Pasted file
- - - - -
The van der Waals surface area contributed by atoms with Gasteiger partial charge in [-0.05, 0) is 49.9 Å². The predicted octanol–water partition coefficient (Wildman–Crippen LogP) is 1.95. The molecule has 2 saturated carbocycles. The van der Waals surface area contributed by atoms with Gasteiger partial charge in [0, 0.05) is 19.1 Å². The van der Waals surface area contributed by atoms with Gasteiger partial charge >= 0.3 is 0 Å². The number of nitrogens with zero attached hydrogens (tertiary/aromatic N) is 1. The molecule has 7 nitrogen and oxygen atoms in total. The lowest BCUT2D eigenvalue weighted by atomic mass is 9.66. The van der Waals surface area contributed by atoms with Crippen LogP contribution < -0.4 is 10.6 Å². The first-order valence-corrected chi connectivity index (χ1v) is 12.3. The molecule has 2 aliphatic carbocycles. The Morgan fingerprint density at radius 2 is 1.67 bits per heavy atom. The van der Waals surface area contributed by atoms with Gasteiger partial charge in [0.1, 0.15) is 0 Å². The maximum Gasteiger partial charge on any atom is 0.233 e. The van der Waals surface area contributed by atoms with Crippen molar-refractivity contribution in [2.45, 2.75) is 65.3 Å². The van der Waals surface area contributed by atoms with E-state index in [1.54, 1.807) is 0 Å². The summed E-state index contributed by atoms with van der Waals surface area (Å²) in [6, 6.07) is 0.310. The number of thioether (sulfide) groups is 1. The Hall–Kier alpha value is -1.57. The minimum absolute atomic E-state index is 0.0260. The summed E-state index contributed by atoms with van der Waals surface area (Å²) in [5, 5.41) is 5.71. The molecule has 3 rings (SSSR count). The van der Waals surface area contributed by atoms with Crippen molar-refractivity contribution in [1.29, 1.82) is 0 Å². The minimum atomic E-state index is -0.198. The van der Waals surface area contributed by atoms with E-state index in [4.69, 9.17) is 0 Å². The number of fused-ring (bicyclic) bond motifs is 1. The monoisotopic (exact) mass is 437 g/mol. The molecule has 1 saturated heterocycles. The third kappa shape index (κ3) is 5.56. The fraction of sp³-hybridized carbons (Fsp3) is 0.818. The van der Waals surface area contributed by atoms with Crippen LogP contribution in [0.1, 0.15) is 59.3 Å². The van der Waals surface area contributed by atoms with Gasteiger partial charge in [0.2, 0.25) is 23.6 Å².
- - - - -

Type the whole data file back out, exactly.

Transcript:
The van der Waals surface area contributed by atoms with Gasteiger partial charge in [-0.05, 0) is 49.9 Å². The predicted octanol–water partition coefficient (Wildman–Crippen LogP) is 1.95. The molecule has 2 saturated carbocycles. The van der Waals surface area contributed by atoms with Gasteiger partial charge in [0, 0.05) is 19.1 Å². The van der Waals surface area contributed by atoms with Gasteiger partial charge >= 0.3 is 0 Å². The number of nitrogens with zero attached hydrogens (tertiary/aromatic N) is 1. The molecule has 7 nitrogen and oxygen atoms in total. The lowest BCUT2D eigenvalue weighted by atomic mass is 9.66. The van der Waals surface area contributed by atoms with Crippen LogP contribution < -0.4 is 10.6 Å². The first-order valence-corrected chi connectivity index (χ1v) is 12.3. The molecule has 2 aliphatic carbocycles. The Morgan fingerprint density at radius 2 is 1.67 bits per heavy atom. The van der Waals surface area contributed by atoms with Gasteiger partial charge in [0.1, 0.15) is 0 Å². The maximum Gasteiger partial charge on any atom is 0.233 e. The van der Waals surface area contributed by atoms with Crippen molar-refractivity contribution in [2.45, 2.75) is 65.3 Å². The van der Waals surface area contributed by atoms with E-state index in [1.54, 1.807) is 0 Å². The summed E-state index contributed by atoms with van der Waals surface area (Å²) in [6, 6.07) is 0.310. The number of thioether (sulfide) groups is 1. The Hall–Kier alpha value is -1.57. The minimum absolute atomic E-state index is 0.0260. The summed E-state index contributed by atoms with van der Waals surface area (Å²) in [5, 5.41) is 5.71. The molecule has 3 rings (SSSR count). The van der Waals surface area contributed by atoms with Crippen molar-refractivity contribution in [1.29, 1.82) is 0 Å². The minimum atomic E-state index is -0.198. The van der Waals surface area contributed by atoms with E-state index in [4.69, 9.17) is 0 Å². The number of fused-ring (bicyclic) bond motifs is 1. The monoisotopic (exact) mass is 437 g/mol. The molecule has 1 saturated heterocycles. The third kappa shape index (κ3) is 5.56. The fraction of sp³-hybridized carbons (Fsp3) is 0.818. The van der Waals surface area contributed by atoms with Crippen LogP contribution in [0.1, 0.15) is 59.3 Å². The van der Waals surface area contributed by atoms with Gasteiger partial charge in [0.2, 0.25) is 23.6 Å².